Matt dug subtle grooves to provide a path for tunes like “Hey Joe,” an unmistakably catchy, cautionary slant directed at a young man who wants it all but is on a trajectory of perpetual unproductivity or even failure — at least until he finally takes stock of what truly brings him joy.

Some degree of Caamp’s pop sensibilities come from consistently robust song structures featuring choruses that allow Matt and Evan to harmonize, and together they offer a warm texture and a ringing bookend to Taylor’s resonance.

Adding more layers to its live sound, Caamp is currently touring with keyboard player Joe Kavalec, who’s another calm figure tasked with both preserving and enhancing the intimate presentation that made the band popular from the beginning. As the audience learned Thursday, Joe’s addition is especially important as the group’s newer studio work looks to amplify familiar tones, discover new ones and likely cross into new territory altogether.

“No Sleep,” with dreamy, elongated surf rock riffs, is an instant Caamp classic and on Thursday night demonstrated the band’s ability to explore the interior of its own signature sound and augment it with progressive electric guitar effectuation.

Served additional cuts from the band’s newest album, Thursday night’s audience was treated to the title track, “By and By,” a beautiful, flowing composition of bluegrass rhythms and country licks. It follows a broken-hearted man still in love, lost and torn with regret as he travels searching of answers, all the while pondering a woman no longer in his company but impacting every moment of his existence. There’s sadness and longing in Taylor’s words: “are you a life force?”

Whatever the temperament of the crowd for the second night of Caamp at 9:30 Club, it would have been difficult to exceed the energy of Thursday night’s mob.

Packed with listeners who were — for the most part — respectful, the evening’s only fluke came in the form of a single audience member who tried to infect the air with politics. But the flub was met with Taylor’s quick and vehement rejection as he told the loudmouth he’d have him thrown out if the comments persisted.

“People don’t want to hear that,” he said, a touch of intensity bolstering his words, eyes glossed as he successfully kept his disappointment at bay. “This is a Caamp show.”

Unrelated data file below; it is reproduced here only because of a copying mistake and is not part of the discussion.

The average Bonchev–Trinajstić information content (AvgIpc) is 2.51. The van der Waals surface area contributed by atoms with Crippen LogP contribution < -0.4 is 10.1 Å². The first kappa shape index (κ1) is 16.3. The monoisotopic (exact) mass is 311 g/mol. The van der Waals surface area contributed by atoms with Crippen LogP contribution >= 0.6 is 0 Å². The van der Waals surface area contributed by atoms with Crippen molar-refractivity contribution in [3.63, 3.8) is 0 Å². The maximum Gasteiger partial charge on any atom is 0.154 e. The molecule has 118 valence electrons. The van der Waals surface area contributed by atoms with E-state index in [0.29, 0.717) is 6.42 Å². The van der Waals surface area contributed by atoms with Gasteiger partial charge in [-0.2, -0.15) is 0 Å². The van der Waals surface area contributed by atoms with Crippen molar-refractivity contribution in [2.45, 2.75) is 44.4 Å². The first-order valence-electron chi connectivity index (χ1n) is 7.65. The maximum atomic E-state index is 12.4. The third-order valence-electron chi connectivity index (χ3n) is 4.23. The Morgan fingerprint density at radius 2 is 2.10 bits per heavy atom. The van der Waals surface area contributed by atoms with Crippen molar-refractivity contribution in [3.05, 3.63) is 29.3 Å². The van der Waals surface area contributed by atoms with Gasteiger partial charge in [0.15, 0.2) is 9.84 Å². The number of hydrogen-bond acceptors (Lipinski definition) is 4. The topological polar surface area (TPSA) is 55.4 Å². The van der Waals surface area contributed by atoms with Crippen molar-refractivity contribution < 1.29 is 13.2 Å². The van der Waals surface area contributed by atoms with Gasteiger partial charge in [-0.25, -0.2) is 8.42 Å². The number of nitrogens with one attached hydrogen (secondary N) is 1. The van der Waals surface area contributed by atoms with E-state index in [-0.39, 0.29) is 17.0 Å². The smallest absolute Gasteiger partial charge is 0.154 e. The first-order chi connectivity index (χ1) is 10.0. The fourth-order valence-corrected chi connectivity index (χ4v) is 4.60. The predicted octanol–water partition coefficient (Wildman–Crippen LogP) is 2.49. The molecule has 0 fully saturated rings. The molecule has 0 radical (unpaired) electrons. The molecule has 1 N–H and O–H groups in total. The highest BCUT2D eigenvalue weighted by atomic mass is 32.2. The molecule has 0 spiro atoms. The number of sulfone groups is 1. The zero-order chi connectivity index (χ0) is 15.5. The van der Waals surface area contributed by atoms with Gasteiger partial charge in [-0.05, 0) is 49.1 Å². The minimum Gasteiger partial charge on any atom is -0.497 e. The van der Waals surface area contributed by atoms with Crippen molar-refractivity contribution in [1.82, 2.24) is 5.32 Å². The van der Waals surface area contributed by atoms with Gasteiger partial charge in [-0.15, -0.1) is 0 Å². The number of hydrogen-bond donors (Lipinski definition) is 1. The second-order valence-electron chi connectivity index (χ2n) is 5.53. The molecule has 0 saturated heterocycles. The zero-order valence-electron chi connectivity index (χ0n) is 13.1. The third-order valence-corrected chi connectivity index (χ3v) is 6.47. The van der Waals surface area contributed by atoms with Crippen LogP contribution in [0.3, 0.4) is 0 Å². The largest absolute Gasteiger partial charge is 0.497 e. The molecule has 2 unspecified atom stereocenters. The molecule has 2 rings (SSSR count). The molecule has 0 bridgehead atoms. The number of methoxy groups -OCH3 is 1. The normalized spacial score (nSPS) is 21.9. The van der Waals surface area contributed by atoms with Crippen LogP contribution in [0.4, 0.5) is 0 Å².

Relaxing back into his focus on the music, Taylor later gave a nod to one of Maryland’s own beloved musicians as the band payed tribute to Cumberland native Michael Nau and his wife, Whitney McGraw, with its own version of Cotton Jones’ unforgettable “Blood Red Sentimental Blues.”

Following up with another cut from By and By, Taylor and his mates closed the set with “Keep the Blues Away,” a charming banjo-driven take on the rebel lifestyle and the resulting ups and downs that come with it. Like other songs in Caamp’s catalogue, it features characters learning life-altering lessons and facing realities they might have been running from all along: “I am tryin’ to change my life, but when times get tough, yeah, the tough get hard. You can cut me with a butter knife.”

Whether they strike the listener as pleasant to the ear or heavy on the soul, Caamp’s original songs are born out of life’s most rewarding sensations and its most burdensome struggles.

Illustrated Thursday by selections from By and By, the band has a winning recipe — Caamp is able to both nurture and refresh its identity by culling songs from the same visionary realm that inspired the group’s self-titled debut in 2016.

Guided by a dedication to the traditional elements of folk music and gifted with a knack for unpretentious songwriting, Caamp more than made up for the six-week delay with its first of two 9:30 Club shows last week.

With its next local appearance — a March 28 date at Ram’s Head Live in Baltimore — already sold out, DMV concert-goers would be smart to plan far in advance to catch Caamp’s future visits to the region.


Autumn Leaves
So Cool
Going to the Country
By and By
Peach Fuzz
No Sleep
See the World
I Keep Going
Penny, Heads Up
Mockingbird Song
Blood Red Sentimental Blues (Michael Nau cover)
Keep the Blues Away

All The Debts I Owe

Here are some pictures of Caamp performing at 9:30 Club on Jan. 30, 2020. All photos copyright and courtesy of Casey Vock.